Dr. George has renamed each of the five points; his acrostic also requires a different order to the five points, which may or may not be significant. He has a concern to emphasize sovereign grace; he has an evangelistic concern; he has a desire to avoid legalism and antinomianism; he wishes to make the theology of the Reformation relevant for today. But are his roses an improvement on our tulips?

A Bed of Roses?

Dr. George suggests that "total depravity" is not the best way to express the damage sin has caused in our lives, because God's image in man has not been totally defaced. Men have fallen, but are not as wicked as they might be. His suggestion is that we speak instead of "radical depravity," which highlights that sin has its roots in our hearts, and leaves us condemned before God.

However, the Bible's own teaching is that our hearts are "deceitful above all things and desperately wicked" (Jer. 17:9 kjv), and that as a consequence all our thoughts, words, and actions are compromised. The reason we are not as wicked as we might be is that God restrains the sin of man so that, ultimately, God will have the glory of his creation (Ps. 76:10). While Dr. George does not wish to minimize sin, it is difficult to avoid the conclusion that he has minimized its effects. To put it another way, the work of salvation is radical, but it is also total—our whole persons are affected. Grace washes sin from the heart, governs the will, and at last frees the body from corruption. Depravity is certainly radical; but because its roots are in us, it becomes total.

For unconditional election, Dr. George wants to read "sovereign election." Before we look at the meaning of this, it is significant, I think, that his revision requires the points of election and grace to be reversed. But his main concern is that the traditional formulation suggests that God elects sinners without reference to what Christ has done, and without reference to a response on the part of sinners to the gospel. The problem is that arguably both the cross of Christ and the response of men to the gospel are the consequence, rather than the cause, of God's sovereign planning of salvation in eternity. Election is certainly sovereign, and is conditioned by the nature of the God who elects; but in relation to the world and all that takes place in it, election remains absolutely unconditional.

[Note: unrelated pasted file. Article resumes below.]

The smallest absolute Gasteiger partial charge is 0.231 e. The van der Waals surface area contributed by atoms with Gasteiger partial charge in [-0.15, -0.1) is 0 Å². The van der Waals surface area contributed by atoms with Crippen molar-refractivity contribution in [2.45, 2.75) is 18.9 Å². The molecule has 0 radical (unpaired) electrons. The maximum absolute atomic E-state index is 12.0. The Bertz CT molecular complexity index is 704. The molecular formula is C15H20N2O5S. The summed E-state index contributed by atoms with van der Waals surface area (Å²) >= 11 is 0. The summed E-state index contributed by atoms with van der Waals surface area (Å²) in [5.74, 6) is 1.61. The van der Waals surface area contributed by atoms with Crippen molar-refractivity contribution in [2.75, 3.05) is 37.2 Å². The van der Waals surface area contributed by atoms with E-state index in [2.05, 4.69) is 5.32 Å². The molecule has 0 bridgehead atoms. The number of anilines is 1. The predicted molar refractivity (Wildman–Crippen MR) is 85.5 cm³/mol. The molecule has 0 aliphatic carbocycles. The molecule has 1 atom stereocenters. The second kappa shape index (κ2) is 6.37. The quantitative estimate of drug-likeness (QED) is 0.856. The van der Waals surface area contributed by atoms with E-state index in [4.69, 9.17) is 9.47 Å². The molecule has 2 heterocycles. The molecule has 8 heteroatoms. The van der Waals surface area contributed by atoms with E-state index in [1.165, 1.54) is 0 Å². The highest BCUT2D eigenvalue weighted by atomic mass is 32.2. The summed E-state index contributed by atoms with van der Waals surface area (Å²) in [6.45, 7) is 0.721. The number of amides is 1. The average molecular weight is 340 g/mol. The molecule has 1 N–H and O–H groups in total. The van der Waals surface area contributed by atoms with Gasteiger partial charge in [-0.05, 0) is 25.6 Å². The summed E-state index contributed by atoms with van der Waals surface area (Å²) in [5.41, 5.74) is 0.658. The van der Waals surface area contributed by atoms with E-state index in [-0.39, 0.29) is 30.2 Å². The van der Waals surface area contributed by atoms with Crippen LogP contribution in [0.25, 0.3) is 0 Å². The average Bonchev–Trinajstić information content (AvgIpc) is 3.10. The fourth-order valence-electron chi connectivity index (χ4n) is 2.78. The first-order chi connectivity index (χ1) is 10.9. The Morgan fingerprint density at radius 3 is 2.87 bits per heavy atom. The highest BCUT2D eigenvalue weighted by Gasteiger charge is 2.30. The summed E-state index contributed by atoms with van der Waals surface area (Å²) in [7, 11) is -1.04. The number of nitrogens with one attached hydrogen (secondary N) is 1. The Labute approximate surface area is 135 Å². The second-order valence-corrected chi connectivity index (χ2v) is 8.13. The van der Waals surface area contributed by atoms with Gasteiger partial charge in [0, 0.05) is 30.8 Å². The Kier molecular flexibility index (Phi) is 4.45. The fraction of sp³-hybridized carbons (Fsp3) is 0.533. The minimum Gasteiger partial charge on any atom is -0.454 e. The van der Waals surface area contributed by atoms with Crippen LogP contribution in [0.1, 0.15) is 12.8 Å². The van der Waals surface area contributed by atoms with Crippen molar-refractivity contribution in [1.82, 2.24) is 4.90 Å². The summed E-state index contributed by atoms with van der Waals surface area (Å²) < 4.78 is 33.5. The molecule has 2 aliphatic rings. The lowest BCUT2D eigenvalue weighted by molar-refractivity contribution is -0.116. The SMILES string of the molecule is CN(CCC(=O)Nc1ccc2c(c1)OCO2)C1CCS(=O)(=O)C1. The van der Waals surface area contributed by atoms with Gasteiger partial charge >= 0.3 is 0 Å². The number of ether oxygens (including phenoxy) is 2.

Instead of irresistible grace, Dr. George wants to speak of "overcoming grace," which he equates with effectual calling. Grace, he says, can be, and inevitably is, resisted. The pleadings of the preacher, the free offer of the gospel—all these can be resisted. That is true, but grace is not what is on offer in the gospel. Christ is on offer, and we remain morally responsible for what we do with him. The reality is that we will always resist Christ unless God's grace works in our souls; and the reality is that we can never resist grace, because its working in our hearts leads us to seek the Lord and follow him.

For perseverance, read "eternal life." Those who have eternal life, Jesus says, shall never perish. Yet those who have it stray and sin and backslide. Their Christian life is not a linear progression; they mount to heaven and go down to the depths. Yet, while that is true, saints do persevere. They persevere because where God begins a good work in them, he carries it on (Phil. 1:6). Dr. George is concerned that the "once saved, always saved" slogan can lead to complacency about obedience, or even misery in backsliding.